Michigan State Police vs. Sitz case established the Balancing Test for DUI Roadblocks. In that case the Supreme Court applied a balancing test developed when considering the legality of DUI roadblocks. That balance is of three factors:
- Public concern served by the seizures;
- How much the seizure advances that public interest; and
- How severe the roadblock invades your personal rights.
Michigan State Police vs. Sitz
First, for DUI Roadblocks, the obvious public concern is drunk driving. In Sitz, the Supreme Court found this concern to be as real as can be, noting that drunk driving occurs, sadly, often.
Next, the Supreme Court tried to gauge the effectiveness of these roadblocks. They found that DUI checkpoints found drunk drivers about 1.5% of the time, which the Court as a reasonable advancement of public interest.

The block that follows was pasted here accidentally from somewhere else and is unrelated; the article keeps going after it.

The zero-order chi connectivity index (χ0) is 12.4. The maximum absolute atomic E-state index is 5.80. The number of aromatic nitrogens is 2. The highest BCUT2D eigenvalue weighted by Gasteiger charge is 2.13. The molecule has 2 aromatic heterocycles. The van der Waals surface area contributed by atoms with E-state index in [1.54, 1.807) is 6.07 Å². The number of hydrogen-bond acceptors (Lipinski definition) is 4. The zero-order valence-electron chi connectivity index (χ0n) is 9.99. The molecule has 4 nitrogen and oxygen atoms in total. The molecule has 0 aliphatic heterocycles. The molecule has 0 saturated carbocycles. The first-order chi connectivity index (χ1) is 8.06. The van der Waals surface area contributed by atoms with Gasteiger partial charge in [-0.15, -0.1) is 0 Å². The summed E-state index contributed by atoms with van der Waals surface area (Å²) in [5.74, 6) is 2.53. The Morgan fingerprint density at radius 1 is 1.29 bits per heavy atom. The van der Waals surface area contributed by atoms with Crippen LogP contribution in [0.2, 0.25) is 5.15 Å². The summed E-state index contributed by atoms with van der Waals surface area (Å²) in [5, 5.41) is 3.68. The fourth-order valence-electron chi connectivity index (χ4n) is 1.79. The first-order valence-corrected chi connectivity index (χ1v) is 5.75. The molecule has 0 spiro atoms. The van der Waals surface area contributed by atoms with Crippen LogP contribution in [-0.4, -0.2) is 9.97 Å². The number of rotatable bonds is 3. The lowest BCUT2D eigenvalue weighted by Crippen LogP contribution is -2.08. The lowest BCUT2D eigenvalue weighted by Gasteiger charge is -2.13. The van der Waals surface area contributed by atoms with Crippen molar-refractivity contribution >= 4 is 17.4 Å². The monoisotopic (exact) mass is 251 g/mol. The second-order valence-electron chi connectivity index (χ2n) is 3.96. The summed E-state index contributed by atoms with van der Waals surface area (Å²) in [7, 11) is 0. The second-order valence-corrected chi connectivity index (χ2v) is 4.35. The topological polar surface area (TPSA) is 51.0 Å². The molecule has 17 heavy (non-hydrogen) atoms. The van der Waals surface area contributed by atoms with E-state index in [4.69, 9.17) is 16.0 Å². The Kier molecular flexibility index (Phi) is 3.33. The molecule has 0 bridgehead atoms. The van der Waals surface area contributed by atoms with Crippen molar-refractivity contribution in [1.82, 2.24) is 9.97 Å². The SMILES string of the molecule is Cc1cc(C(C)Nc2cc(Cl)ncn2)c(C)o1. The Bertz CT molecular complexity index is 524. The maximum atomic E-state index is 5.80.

Lastly, the severity of the invasion on your rights. The courts break this down in two ways: objective intrusion and subjective intrusion. First, objective intrusions are the superficial factors like the total time of the stop. In Sitz, the total stop was 25 seconds and only a few questions were asked. Next, subjective intrusion is how much the roadblock disturbs an average, innocent driver. So, DUI roadblocks must be well marked and have advanced warning. So, with all of these factors in the balance, the United State Supreme Court has ruled DUI roadblocks to be constitutional.
Additional State Factors
Additionally, states have called out more factors not addressed in the Sitz case, such as a heavier emphasis on the discretion of the police working the checkpoint, the location of the checkpoint, whether or not there are better alternatives to a checkpoint, and others.